Trying to Save the Oceans … Remotely?

Amherst College Science Center

Updated: Jul 3, 2020

Hi everyone! My name is Kate and I’m a member of the class of 2023 from Pocasset, Cape Cod, MA. I love the ocean and my internship this summer provides the perfect opportunity for me to learn more about it.

This summer I will be working with Joel Llopiz on the Twilight Zone Project at the Woods Hole Oceanographic Institute. The Twilight Zone is the largest mass migration on the planet, but we never see it and don’t know much about it. Everyday in the Twilight Zone, species of fish, zooplankton, and many other species go to the very depths of the ocean during the day to hide from predators then go to the top to feed at night. With the movement of these species, they likely bring lots of carbon dioxide with them to the deep ocean. This could be helping to reduce global carbon dioxide levels in the air. It is sort of mother nature’s way of controlling climate change. However, with increasing a human population and the demand for food rising, fishermen are looking at the Twilight Zone to fish for food, krill oil, and cat food. Our lab is trying to help figure out if that is safe by examining which species are present, their lifespan, and reproductive timeline.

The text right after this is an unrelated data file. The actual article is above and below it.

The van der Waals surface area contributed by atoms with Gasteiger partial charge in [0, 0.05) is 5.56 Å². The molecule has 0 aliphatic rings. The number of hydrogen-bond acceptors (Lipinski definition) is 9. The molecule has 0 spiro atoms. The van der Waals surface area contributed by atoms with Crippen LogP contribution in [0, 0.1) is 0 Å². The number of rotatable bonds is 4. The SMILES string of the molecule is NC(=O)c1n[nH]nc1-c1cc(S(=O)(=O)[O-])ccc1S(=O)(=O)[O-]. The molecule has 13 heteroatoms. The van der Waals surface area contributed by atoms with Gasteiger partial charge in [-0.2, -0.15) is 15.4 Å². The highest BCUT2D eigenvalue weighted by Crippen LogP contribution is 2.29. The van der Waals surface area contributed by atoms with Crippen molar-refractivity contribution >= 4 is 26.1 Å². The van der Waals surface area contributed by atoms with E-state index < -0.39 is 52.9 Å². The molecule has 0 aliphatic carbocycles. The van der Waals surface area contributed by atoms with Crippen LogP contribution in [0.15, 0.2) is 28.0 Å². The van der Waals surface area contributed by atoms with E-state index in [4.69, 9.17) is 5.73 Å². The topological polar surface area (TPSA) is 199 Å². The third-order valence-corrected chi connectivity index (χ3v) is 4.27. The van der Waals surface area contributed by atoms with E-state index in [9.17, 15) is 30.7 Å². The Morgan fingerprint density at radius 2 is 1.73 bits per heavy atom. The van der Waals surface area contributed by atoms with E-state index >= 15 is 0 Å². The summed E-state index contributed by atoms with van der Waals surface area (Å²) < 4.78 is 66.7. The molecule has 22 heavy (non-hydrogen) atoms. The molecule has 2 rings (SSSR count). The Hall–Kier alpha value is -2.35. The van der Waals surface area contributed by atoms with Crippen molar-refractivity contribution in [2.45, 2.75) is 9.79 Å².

For the first part of the summer, I will be working remotely to analyze images taken in the lab of samples from the Twilight Zone to examine which species are present and the mass of these species. This can then be used to compare to audio data they gather by sending sound waves toward the species and recording what echoes back. This will allow us to have a better idea of the amount of different species present. Hopefully in August I will be able to go into the lab and dissect some of the fish to gather data on their age and reproduction timeline. But for now, everything will be remote. By gathering information on how many species are present, their lifespan, and reproductive timeline, we will have a better idea of the impact of the Twilight Zone on climate change and if it is safe to be fished.

I have never done research remotely before so I’m excited to see what works and what doesn’t. Then, by blogging about it, I hope to share my experience with the Amherst community to inform students and professors what remote internships can look like.